The proposed research will take advantage of data that were collected as a part of the Coronary Artery Risk Development in Young Adults Study (CARDIA), a longitudinal investigation of cardiovascular disease (CVD) risk factors in an adult community sample, to examine potential explanations for socioeconomic disparities in CVD. A major focus is to understand how changes in socioeconomic status (SES) over the lifecourse influence future CVD risk, and the extent to which the association between SES change and CVD risk is moderated by race/ethnicity and gender. Specifically, emphasis is placed on the possibility that psychosocial factors related to SES may influence future subclinical atherosclerotic burden by modulating processes thought to be related to CVD pathogenesis (blood pressure [BP] and chronic low grade inflammation and oxidative stress) via regulation of adrenal hormone activity. Emphasis also is placed on the possibility that changes in SES over the lifecourse may be paralleled by changes in health behaviors and that the evolution of health behaviors over time might explain the association of SES with CVD risk factors. We take two different approaches to the analysis of lifecourse SES: we examine (a) trajectories of change in SES during young and middle adulthood;and (b) a total lifecourse model that incorporates measures of childhood SES. We also examine whether perceived social standing is associated with CVD risk factors, and whether this association explains the link between objective SES and CVD risk.
The proposed research will make a unique contribution to the study of SES disparities in CVD risk by employing a lifecourse approach that incorporates (a) analysis of change in SES trajectories across young and middle adulthood, (b) measures of childhood as well as adult SES, and (c) examination of whether the influence of SES factors on CVD risk differs according to race/ethnicity and gender. There are several reasons to take a lifecourse approach to the examination of SES disparities in CVD risk. First of all, being able to identify when during the lifecourse SES begins to influence CVD risk, and how the effects of early status combine with those of adult status to further influence risk will enhance our understanding of SES disparities in CVD. Second, revealing an association of lifecourse SES with subclinical atherosclerosis could have important clinical implications insofar as it would allow for identification and tracking of individuals who may be at elevated risk for clinical CVD at early points in the course of the disease that may be more responsive to early preventive treatment. Finally, revealing an association of lifecourse SES with biological and behavioral factors known to contribute to CVD pathogenesis will provide us with additional insight into mechanisms whereby relative socioeconomic disadvantage can be translated into cardiovascular pathology. Obtaining a fuller understanding of when and how socioeconomic factors influence CVD risk, and whether the nature and strength of this influence differs between Blacks and Whites and men and women, can have important implications for public health insofar as it will enable the development of targeted preventive strategies that ultimately can lessen the burden of CVD across the socioeconomic hierarchy.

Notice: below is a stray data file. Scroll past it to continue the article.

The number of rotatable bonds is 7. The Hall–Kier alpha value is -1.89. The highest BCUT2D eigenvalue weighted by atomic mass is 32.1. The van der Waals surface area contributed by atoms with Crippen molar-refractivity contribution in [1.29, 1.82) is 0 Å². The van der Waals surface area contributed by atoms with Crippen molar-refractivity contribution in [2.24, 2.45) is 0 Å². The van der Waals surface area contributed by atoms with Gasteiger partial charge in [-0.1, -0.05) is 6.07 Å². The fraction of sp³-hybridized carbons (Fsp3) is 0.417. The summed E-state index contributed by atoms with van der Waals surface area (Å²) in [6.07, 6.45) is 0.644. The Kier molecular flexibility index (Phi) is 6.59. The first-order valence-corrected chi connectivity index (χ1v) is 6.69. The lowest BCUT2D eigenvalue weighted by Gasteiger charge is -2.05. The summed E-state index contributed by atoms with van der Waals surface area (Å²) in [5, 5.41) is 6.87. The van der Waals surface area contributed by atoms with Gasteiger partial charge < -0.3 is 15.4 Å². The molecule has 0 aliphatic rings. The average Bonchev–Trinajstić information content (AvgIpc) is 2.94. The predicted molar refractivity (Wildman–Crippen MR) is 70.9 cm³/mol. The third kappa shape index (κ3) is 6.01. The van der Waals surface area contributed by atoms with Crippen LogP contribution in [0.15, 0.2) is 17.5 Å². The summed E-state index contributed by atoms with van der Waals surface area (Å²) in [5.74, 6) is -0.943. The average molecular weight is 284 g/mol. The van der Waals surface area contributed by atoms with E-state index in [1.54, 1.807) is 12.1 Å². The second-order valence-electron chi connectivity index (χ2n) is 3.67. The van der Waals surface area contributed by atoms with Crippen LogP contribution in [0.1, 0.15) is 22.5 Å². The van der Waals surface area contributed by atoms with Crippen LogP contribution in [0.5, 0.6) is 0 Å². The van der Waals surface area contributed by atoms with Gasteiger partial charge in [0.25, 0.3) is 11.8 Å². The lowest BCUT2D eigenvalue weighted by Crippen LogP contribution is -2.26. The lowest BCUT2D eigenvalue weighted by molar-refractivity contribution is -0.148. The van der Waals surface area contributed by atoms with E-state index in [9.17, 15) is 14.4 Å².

|Janicki-Deverts, Denise; Cohen, Sheldon; Matthews, Karen A et al. (2012) Sex differences in the association of childhood socioeconomic status with adult blood pressure change: the CARDIA study. Psychosom Med 74:728-35|
|Deverts, Denise Janicki; Cohen, Sheldon; Kalra, Preety et al. (2012) The prospective association of socioeconomic status with C-reactive protein levels in the CARDIA study. Brain Behav Immun 26:1128-35|
|Janicki-Deverts, Denise; Cohen, Sheldon; Matthews, Karen A et al. (2011) Occupational mobility and carotid artery intima-media thickness: findings from the Coronary Artery Risk Development in Young Adults Study. Psychosom Med 73:795-802|
|Deverts, Denise Janicki; Cohen, Sheldon; DiLillo, Vicki G et al. (2010) Depressive symptoms, race, and circulating C-reactive protein: the Coronary Artery Risk Development in Young Adults (CARDIA) study. Psychosom Med 72:734-41|
|Janicki-Deverts, Denise; Cohen, Sheldon; Matthews, Karen A et al. (2009) Socioeconomic status, antioxidant micronutrients, and correlates of oxidative damage: the Coronary Artery Risk Development in Young Adults (CARDIA) study. Psychosom Med 71:541-8|